Insights Casino game development – safer by design

The Gambling Commission has announced a raft of new measures designed to make online casino games safer by design. The move follows a consultation that the Commission launched last year with the public and players, the gambling industry and other stakeholders.

The new rules include the outright ban of four key features of online slots games:

  • features that speed up play or give the illusion of control over the outcome;
  • slot spin speeds faster than 2.5 seconds;
  • auto-play – which can lead to players losing track of their play; and
  • sounds or imagery which give the illusion of a win when the return is in fact equal to, or below, a stake.

Other changes include:

  • a permanent ban on reverse withdrawals – a function which allows consumers to re-gamble money they had previously requested to withdraw; and
  • operators must clearly display to the player their total losses or wins and time played during any online slots session,

(herein referred to, collectively, as the ‘New Rules’).

The New Rules will need to be fully implemented by online operators no later than 31 October 2021.

What is interesting, and perhaps disappointing to note, is that the Commission chose not to mention in its press release the significant work that has been carried out by the Betting and Gaming Council (BGC) and its members in the area of responsible game design – an issue we considered in a previous post. Given that the New Rules, in large part, effectively enshrine into regulation the BGC’s Game Design Code of Conduct (the ‘Code’) that was released in September 2020, this would have been a good opportunity to shine a light on the positive and proactive steps that the industry has taken (and continues to take) in this area. The absence of this may have contributed to the mainstream media styling this as a “clampdown”, while making no reference to the work the industry has been doing.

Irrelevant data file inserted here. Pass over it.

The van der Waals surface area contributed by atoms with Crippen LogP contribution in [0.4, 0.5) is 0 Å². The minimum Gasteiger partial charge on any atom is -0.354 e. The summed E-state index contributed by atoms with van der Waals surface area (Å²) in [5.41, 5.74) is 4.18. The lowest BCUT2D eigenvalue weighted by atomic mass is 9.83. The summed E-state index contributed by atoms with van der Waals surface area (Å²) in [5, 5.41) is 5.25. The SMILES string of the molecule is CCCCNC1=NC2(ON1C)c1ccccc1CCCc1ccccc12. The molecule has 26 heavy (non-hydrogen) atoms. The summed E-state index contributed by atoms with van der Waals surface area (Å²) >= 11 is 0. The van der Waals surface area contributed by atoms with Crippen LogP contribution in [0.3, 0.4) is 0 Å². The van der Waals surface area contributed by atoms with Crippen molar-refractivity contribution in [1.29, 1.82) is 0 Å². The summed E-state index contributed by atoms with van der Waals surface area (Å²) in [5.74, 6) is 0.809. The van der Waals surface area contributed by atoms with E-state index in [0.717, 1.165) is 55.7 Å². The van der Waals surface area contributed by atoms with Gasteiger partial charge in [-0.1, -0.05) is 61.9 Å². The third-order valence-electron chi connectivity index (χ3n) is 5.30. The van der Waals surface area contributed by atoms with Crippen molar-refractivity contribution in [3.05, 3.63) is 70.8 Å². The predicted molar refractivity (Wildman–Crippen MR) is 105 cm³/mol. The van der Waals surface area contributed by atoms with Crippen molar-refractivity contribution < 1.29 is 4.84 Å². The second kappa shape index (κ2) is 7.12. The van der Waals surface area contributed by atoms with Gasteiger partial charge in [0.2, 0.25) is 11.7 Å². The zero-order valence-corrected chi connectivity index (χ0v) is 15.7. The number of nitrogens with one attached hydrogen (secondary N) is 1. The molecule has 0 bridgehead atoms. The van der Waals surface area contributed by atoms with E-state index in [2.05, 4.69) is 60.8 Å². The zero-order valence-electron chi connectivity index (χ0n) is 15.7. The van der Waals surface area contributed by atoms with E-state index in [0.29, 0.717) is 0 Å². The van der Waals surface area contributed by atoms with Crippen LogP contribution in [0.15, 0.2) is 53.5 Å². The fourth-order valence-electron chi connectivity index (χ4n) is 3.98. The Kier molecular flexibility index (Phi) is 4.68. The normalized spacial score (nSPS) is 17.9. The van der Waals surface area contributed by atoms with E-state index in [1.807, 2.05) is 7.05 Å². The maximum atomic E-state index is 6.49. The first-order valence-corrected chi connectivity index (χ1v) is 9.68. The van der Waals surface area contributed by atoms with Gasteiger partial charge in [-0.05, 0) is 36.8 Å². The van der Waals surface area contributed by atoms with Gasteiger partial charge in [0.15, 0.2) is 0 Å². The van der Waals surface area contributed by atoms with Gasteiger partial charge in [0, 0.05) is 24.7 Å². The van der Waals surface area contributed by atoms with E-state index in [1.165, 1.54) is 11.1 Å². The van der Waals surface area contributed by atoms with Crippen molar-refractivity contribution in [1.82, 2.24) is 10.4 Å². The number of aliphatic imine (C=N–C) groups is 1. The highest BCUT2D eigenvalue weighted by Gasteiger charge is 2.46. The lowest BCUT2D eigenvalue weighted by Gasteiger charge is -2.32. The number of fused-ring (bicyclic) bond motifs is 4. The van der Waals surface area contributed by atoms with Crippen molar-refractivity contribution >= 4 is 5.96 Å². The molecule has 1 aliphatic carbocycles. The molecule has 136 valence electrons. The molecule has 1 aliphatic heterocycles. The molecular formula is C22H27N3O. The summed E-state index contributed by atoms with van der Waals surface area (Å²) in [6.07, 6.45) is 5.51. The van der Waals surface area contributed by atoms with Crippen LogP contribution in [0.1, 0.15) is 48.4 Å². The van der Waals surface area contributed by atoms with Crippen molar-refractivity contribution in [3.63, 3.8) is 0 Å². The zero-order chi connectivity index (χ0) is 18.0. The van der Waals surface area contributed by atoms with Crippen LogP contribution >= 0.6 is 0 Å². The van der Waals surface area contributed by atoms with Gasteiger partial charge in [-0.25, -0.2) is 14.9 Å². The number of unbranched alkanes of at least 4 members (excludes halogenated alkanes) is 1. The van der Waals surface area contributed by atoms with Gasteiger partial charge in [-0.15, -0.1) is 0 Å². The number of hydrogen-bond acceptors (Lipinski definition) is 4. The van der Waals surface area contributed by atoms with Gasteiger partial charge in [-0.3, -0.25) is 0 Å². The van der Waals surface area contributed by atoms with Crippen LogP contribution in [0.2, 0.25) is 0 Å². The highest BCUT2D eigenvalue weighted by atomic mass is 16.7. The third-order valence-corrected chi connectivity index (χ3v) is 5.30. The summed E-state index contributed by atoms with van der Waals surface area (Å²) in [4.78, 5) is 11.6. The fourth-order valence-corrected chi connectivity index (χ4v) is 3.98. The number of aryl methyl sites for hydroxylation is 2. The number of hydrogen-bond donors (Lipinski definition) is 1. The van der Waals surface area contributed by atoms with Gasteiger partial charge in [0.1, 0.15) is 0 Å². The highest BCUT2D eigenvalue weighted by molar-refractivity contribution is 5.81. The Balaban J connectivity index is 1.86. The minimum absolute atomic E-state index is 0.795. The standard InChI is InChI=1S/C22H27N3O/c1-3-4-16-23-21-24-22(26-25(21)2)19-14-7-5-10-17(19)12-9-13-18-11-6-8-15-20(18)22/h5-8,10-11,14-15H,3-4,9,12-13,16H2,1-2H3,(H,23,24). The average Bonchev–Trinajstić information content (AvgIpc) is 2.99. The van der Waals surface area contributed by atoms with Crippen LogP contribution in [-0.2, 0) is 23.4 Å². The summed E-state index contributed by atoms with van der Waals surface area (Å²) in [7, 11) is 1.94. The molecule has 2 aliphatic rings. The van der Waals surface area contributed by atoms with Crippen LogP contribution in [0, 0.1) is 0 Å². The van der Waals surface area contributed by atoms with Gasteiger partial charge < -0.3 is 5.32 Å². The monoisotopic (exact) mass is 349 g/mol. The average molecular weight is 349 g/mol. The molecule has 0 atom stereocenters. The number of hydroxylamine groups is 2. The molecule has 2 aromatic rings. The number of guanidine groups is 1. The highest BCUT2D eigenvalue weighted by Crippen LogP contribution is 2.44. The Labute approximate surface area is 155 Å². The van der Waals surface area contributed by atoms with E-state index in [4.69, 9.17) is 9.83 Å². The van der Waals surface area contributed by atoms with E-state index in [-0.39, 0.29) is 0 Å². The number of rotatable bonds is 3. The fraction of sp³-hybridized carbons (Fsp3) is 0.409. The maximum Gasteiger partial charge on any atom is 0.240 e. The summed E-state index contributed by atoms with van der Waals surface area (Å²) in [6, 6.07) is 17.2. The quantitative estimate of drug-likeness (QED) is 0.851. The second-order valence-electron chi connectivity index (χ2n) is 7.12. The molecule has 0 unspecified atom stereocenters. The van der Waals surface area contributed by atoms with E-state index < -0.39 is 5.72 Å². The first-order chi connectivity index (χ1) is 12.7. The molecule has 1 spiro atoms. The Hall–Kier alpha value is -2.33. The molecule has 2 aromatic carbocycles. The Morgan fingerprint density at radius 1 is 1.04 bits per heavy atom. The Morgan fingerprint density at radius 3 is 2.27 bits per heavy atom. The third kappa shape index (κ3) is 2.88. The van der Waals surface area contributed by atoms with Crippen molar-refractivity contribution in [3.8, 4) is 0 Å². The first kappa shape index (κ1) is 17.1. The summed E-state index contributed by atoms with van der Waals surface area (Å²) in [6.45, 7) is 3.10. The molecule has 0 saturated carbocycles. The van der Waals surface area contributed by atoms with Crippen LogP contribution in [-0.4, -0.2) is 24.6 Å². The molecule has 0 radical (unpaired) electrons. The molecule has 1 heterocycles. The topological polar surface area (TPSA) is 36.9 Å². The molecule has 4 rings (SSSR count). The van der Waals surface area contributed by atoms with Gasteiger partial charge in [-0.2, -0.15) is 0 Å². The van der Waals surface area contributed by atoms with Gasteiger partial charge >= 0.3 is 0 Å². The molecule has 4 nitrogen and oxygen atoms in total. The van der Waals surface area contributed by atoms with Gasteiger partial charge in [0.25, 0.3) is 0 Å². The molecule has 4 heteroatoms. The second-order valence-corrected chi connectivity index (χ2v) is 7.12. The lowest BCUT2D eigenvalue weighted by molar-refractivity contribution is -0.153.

The Commission does go on to reference the Code at various points throughout the response to the consultation document; however, such instances are often framed as the Commission not deeming that the Code does enough.

In August 2020, we wrote that the Commission (wrongly, in our view) came under scrutiny from the House of Lords Select Committee in its report ‘Gambling Harm – Time for Action’ for not doing enough in respect of game design and related harm indicators. Since that time, there has been continued scrutiny of online operators in the mainstream media and increasing pressure on the Commission to do more, all alongside the ongoing review of the 2005 Gambling Act and the Commission’s role as regulator.

It is unclear whether any of the New Rules will be impacted by the final output of the DCMS’ ongoing review of the 2005 Gambling Act which, in its Call for Evidence, included various references to responsible game design.

Finally, although the issue of stake limits is not dealt with in the Commission’s New Rules, if games are now going to be, by their very design and function, of “safer” design and, we must conclude, present a reduced risk to players, it is notable that certain regular critics of the industry took the opportunity to ignore that and, instead, repeat their demands for the introduction of stake limits. As with any regulatory change, it is important to evaluate the impact of current requirements when making an argument that they don’t go far enough.

The full response to the consultation can be accessed here.


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